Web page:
On Saturday, March 16, the America Invents Act (AIA) became effective. The most critical change under the AIA is the shift from a first-to-invent patent system to a first-to-file patent system. There are two potential issues that I see with the change. First, the new law encourages disclosure that might preclude patents in foreign jurisdictions. Second, first-to-file will likely disadvantage the individual inventor.
The U.S. had operated under a first-to-invent system since the first Patent Act was passed in 1790. Under the first-to-invent system, the true inventor was given the first shot at obtaining a patent, even if another inventor filed prior to him. Now, under the first-to-file system, the inventor can’t just be the first to invent, but also has to be the first to file a patent application with the USPTO.
The most prevalent justification given for the switch to a first-to-file system is to bring the U.S. patent system in line with foreign systems, all of which are first-to-file. This is supposed to make it easier to file across several jurisdictions, but, in my view, it might makes things more difficult. In the U.S., the first-to-file system comes with an exception – prior disclosure. Assume I invent a widget and file my patent in May 2013. Meanwhile, Bob invents the same widget, but manages to file in April 2013. Under the AIA, Bob would get the patent because he filed first. But, if I had disclosed my widget in January 2013, Bob would be out of luck. My disclosure kicked off the one year “grace period” that exists under the law, giving me until January 2014 to file my patent application. So, the new first-to-file system is not truly first-to-file; it is a first-to-file system with exceptions.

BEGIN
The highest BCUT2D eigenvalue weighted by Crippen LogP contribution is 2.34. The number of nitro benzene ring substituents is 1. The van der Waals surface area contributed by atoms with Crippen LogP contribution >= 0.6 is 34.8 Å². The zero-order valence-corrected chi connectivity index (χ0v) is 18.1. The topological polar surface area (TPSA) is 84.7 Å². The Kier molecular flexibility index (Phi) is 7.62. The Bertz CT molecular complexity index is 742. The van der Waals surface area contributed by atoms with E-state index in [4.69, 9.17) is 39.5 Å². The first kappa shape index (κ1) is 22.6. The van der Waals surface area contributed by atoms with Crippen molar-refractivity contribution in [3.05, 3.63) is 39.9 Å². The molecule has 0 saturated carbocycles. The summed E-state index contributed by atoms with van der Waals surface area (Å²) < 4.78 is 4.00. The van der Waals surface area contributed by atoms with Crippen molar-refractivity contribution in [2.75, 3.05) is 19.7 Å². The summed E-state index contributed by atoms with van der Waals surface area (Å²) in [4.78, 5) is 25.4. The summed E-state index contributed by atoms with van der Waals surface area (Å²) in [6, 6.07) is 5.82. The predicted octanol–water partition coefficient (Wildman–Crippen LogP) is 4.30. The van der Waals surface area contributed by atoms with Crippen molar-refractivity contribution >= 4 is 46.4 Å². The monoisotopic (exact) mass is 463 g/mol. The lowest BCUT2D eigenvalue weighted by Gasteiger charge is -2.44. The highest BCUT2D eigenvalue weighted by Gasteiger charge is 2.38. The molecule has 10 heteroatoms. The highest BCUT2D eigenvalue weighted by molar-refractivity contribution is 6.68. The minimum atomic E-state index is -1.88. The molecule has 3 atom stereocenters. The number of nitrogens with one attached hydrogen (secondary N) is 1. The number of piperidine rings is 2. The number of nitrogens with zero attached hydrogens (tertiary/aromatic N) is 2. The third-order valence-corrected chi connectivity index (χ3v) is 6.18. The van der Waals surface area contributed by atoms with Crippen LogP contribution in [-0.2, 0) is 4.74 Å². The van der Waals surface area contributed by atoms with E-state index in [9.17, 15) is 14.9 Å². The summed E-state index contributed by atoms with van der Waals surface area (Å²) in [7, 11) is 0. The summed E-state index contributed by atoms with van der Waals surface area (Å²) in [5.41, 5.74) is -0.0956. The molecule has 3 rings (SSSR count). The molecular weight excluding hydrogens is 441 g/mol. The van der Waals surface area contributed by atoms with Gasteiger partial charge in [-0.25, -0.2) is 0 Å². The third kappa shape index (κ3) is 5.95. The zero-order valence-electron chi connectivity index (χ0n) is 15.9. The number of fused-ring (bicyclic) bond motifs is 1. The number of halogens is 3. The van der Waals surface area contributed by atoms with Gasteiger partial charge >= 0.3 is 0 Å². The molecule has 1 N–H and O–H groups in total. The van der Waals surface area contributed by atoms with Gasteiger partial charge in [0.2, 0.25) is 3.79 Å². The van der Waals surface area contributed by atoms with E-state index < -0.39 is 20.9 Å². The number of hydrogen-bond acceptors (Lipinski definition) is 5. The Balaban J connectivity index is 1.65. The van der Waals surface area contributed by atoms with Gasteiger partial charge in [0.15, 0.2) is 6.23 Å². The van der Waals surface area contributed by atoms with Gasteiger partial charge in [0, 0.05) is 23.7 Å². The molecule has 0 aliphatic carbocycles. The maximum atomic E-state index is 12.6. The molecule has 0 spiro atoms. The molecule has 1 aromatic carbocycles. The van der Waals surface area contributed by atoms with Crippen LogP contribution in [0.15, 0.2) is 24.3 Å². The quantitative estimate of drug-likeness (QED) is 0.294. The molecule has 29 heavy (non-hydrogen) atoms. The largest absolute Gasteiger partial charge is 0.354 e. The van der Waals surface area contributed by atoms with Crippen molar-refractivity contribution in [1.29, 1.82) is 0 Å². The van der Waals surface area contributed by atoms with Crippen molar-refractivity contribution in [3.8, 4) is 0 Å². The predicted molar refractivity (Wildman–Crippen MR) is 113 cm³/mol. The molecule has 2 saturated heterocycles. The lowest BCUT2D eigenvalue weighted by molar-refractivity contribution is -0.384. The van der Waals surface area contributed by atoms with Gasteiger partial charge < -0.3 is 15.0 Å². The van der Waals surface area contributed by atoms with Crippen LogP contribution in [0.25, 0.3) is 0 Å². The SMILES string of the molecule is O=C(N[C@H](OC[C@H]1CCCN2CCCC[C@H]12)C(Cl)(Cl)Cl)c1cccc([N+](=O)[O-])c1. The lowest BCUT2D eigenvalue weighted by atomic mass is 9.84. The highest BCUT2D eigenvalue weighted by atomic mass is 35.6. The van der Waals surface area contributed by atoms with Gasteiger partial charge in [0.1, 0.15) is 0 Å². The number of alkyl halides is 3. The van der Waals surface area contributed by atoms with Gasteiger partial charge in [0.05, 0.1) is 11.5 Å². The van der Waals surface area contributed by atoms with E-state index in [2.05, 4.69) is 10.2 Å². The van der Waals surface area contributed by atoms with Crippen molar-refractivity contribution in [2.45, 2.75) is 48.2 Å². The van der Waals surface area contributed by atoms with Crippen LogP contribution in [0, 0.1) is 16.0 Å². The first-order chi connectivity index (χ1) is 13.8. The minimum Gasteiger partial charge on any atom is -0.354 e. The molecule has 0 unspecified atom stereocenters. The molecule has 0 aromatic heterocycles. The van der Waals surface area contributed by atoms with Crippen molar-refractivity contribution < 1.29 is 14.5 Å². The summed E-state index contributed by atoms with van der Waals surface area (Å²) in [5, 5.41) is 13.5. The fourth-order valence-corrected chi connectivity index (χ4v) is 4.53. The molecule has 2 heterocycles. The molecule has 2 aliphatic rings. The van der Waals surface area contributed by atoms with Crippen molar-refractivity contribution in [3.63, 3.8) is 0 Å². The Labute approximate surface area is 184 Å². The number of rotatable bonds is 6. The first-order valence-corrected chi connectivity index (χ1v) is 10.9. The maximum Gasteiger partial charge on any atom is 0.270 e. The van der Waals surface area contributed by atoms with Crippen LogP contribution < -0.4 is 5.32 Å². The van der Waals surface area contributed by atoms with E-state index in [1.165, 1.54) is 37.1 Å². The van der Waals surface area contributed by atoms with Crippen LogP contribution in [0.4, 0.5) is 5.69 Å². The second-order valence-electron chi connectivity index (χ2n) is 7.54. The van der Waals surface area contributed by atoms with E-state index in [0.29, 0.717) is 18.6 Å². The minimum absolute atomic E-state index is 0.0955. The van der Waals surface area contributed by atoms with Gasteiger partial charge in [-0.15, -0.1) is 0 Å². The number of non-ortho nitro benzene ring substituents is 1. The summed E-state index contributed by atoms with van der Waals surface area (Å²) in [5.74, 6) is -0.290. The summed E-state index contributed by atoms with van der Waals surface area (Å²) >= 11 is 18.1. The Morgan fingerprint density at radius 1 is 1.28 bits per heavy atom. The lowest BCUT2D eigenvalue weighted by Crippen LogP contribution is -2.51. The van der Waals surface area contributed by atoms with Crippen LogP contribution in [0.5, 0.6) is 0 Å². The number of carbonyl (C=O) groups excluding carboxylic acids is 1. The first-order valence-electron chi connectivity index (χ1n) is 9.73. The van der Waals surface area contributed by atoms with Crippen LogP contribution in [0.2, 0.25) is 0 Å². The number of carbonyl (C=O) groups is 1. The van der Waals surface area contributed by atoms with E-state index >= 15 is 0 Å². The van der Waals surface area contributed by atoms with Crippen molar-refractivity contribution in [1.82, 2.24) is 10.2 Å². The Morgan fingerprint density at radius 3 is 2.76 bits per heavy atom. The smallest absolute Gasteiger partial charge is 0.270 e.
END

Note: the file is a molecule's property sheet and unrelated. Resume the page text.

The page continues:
Congress likely felt that the disclosure exception would make the first-to-file system more “fair” to those who had invented the same idea earlier. But, in reality, it complicates things if you also plan to file abroad. In most foreign jurisdictions, prior disclosure will preclude patentability. So, the act of disclosure that saved my patent in the U.S. actually destroyed my ability to obtain a patent abroad. Therefore, with the new law in place, inventors will have to decide whether to disclose immediately to start the grace period clock or risk non-disclosure until filing in a foreign jurisdiction.
Not only does the new first-to-file system actually complicate foreign filings, it puts the individual inventor at a disadvantage. Individual inventors do not have a patent attorney on retainer, but most large corporations have entire departments full of patent attorneys waiting to file applications. Corporations can afford to file a patent immediately if necessary without worrying about whether the invention is really ready for patenting. If it turns out the concept has changed, the corporation can afford to file a new patent and abandon the first. Most individual inventors can afford just one shot at obtaining a patent and cannot abandon application after application while they perfect their idea. The asset individual inventors usually need the most is time, and the switch to first-to-file has taken time away from them. I will be interested to see how many patent applications are ultimately abandoned because they were filed too early and whether the number of applications filed by individual inventors decreases.
There are some provisions in the AIA that I think are positive, but the switch from first-to-invent to first-to-file is not one of them. There are many reasons why the U.S. has historically been considered an innovative country; hopefully, the switch to first-to-file did not eliminate the most important reason.
– Suzy Fitzgerald